For two years in a row, water samples from Lake Lanier have revealed some abnormalities.
Every year, Chattahoochee Riverkeeper tests 10 locations on Lake Lanier. Data revealed that the water did not meet state quality standards at five of the locations. In previous years, there have been violations at one or two monitoring locations, but not all five, according to Dale Caldwell, Headwaters Director with the organization.
The tests in 2019 and 2020 showed increased levels of chlorophyll, which means an overabundance of algae caused by pollution in the lake.
While algae are natural in lake systems, Caldwell said too much of it can cause problems for humans and wildlife.
"We're not trying to paint the picture that Lake Lanier is unsafe to drink from after treatment, or swim in or fish," Caldwell said. "But the fact we're not meeting our state water quality standards is a wake-up call that we need to address the issue and try to get those numbers down before things get out of hand."
These increased levels could also cause the taste and smell of drinking water to change, a change Caldwell described as "foul" and "earthy." Although water treatment facilities can mitigate the issue by using new and updated technology, Caldwell said there are better ways to prevent the problem before it occurs.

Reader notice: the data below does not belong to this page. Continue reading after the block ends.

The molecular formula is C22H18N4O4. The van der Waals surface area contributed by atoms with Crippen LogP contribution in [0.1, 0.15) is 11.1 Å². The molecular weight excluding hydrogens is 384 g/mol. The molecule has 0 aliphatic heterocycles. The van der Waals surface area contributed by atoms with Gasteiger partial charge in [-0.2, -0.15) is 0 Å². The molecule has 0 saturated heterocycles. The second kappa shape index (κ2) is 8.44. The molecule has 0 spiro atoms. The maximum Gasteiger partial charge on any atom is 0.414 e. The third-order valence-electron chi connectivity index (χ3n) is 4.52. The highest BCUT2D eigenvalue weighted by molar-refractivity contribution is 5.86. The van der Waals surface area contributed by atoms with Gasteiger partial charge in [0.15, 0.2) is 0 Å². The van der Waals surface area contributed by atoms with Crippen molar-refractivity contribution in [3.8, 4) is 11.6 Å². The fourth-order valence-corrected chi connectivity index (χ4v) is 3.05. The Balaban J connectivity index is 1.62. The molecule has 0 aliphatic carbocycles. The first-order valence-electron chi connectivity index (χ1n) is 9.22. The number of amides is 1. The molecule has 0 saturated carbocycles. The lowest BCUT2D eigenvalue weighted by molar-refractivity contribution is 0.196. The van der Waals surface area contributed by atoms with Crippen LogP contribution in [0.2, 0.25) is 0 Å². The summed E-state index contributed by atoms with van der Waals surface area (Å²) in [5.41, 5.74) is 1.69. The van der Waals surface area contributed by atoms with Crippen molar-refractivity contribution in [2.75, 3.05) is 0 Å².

One cause of the pollution is stormwater runoff from lawns, roads and farms that carries everything on the surface to creeks, rivers and lakes.
"One of the things we can do as homeowners is be mindful about how we're applying fertilizers to our lawns with regard to the amount, timing and type," Caldwell said, adding that using too much can be a "reckless and wasteful approach."
To know how to properly use fertilizer, homeowners can take a soil sample from their lawns or farms and have it tested for deficiencies in nitrogen and phosphorus.
As for swimming and other summertime lake activities, Caldwell said there is always a risk involved when going out into a natural system. Although it is not necessarily dangerous now, he said if this trend continues, he would reassess his decision to swim in the lake.
The state developed an action plan to deal with water quality issues at the Buford Dam in 2018, but the issues continued.
"To me, it's a call to action," Caldwell said. "We really have to pay attention to what we're doing as landowners... but also I would advocate that we invest in our infrastructure and our utilities... The more money we invest in our public utilities and our sewage treatment system, the less likely we're going to have failures that result in this type of pollution."
Anyone with questions regarding Lake Lanier's water quality can reach out to the Headwaters office at 678-696-8866.